Local man challenges cancer through fund for young adults


June 14, 1999|By Sally Voris | Sally Voris,SPECIAL TO THE SUN

DOUG ULMAN always knew he wanted to teach. He planned to teach history, but a twist of fate has channeled his strong spirit into deeper waters.

Now he teaches about cancer.

The Ellicott City resident graduated from Centennial High School in 1995. He was a dynamo: soccer team captain, Howard County Student Government Association president, student representative to the school board.

Ulman was home for the summer after finishing his freshman year at Brown University when his life changed.

Then 19, he was jogging on a hot August night with his older brother, Ken Ulman, when he felt a constriction in his chest.

He thought it was asthma and went to the Howard County General Hospital emergency room. A week later, doctors found a suspicious tumor on his spine.

Such a tumor is benign 98 percent of the time, they told him, but the growth on Ulman's spine was a malignant chondrosarcoma. He had surgery quickly, during which doctors removed the tumor and part of a rib.

Ulman insisted on starting his sophomore year on time. While his soccer team played, he rode an exercise bike on the sidelines until his doctor gave him permission to play again. He played that fall for 20 minutes and came out of the game exhausted, his mother said.

In October 1996, Ulman watched a television special about journalist Sam Donaldson describing his experience with cancer. His parents, Louis and Diana Ulman, watched the show from their home in Dorsey Hall.

The next morning, Ulman called his mother and asked her to help him with a project. She agreed and then learned he wanted to create a nonprofit organization to fight cancer.

An interior designer, Diana Ulman knew nothing about starting such an organization. But she and her son created the Ulman Cancer Fund for Young Adults.

Diana Ulman said they decided to focus on young adults because when her family sought support for Doug, they found nothing for his age group.

Young adults stricken with cancer face special issues, she said.

Diana Ulman described how her son, at age 19, was asked to sign release forms for his surgery in which death was listed as a possible outcome -- a jarring prospect, at best.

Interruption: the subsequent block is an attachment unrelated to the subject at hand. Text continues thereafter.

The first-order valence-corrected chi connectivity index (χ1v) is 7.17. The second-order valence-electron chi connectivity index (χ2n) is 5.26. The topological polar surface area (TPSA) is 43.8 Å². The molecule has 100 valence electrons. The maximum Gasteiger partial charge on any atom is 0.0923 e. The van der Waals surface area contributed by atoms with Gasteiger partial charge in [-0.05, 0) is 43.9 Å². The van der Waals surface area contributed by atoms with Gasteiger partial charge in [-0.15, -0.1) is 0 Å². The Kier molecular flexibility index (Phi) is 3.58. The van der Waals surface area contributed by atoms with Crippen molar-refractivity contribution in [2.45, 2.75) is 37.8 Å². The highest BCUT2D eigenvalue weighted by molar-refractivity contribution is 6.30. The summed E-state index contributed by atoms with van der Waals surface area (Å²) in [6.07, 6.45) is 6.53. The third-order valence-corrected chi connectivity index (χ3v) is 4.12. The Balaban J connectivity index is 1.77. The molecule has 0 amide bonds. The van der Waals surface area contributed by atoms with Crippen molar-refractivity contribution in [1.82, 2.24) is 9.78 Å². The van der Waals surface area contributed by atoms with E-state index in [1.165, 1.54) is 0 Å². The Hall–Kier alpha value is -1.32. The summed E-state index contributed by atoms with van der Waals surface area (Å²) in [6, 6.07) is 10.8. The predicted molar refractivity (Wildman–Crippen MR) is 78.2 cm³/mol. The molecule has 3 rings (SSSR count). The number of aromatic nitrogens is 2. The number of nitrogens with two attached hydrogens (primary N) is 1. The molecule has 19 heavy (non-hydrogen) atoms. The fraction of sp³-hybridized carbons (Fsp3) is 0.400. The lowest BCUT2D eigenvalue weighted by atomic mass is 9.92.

Young adults may need help advocating for the medical services they need, or asking for special consideration from employers and colleges. Parents may need to press college administrators to provide a good environment and healthy food, she said.

There are also practical questions about insurance, fertility and dating. For example, young men may want to consider donating to a sperm bank before starting aggressive treatments.

She said that those just starting their lives are "feeling optimistic and invincible" and cancer is not the normal course of life for them. Struggling to establish independent lives, they may clash with anguished parents who want to make decisions about their treatment. Medical providers may speak only to the parent, or only to the young adult. Grown children need to make their own decisions, Diana Ulman said.

Some young adults may be raising families, living far from their relatives, or studying and wanting to continue school, as Doug Ulman did.

Diana Ulman accompanied her son to college at the start of his sophomore year.

In March 1997, the Ulmans got more bad news. Doug Ulman had a mole that was cancerous -- a melanoma.

Diana Ulman called the soccer coach at Brown and told him that her son would be getting bad news. The coach went early to the locker room to be there for him.

His mother said she couldn't have coped with her son being so far away if she had not known that there was a caring adult with him.

Another melanoma was found in June. Both lesions were treated.

Doug Ulman believes that the fund's most important work is to bring together people of the same age group who have similar problems.

It took him nine months to find a man who had the same kind of cancer he did, he said. They met and played golf together. It was amazing how much they had in common, he said.

Doug Ulman organized a fund-raiser, an exhibition game, for the Ulman Cancer Fund in August 1997 in Columbia, for which he says he recruited some of the country's best college soccer players.

More than 1,900 people watched. At the end of the game, the players took off their shirts, autographed them and gave them to young fans.

Nick Scott, now a fifth-grader at Ilchester Elementary, got Doug Ulman's shirt.

This spring, Nick and fellow pupil Ryan Hossick invited Doug Ulman to their school to talk about the dangers of skin cancer. He spoke briefly, but the fifth-graders asked question after question. They were so excited, Ulman said, he could have answered questions for four hours.

"Most young people don't think about death and dying," he said. To see someone five to 10 years older than themselves who looks healthy but has had to face death was fascinating for the children.

"It's amazing to see their reactions," he said.

He asked the children to send him additional questions. They have, and he has responded.

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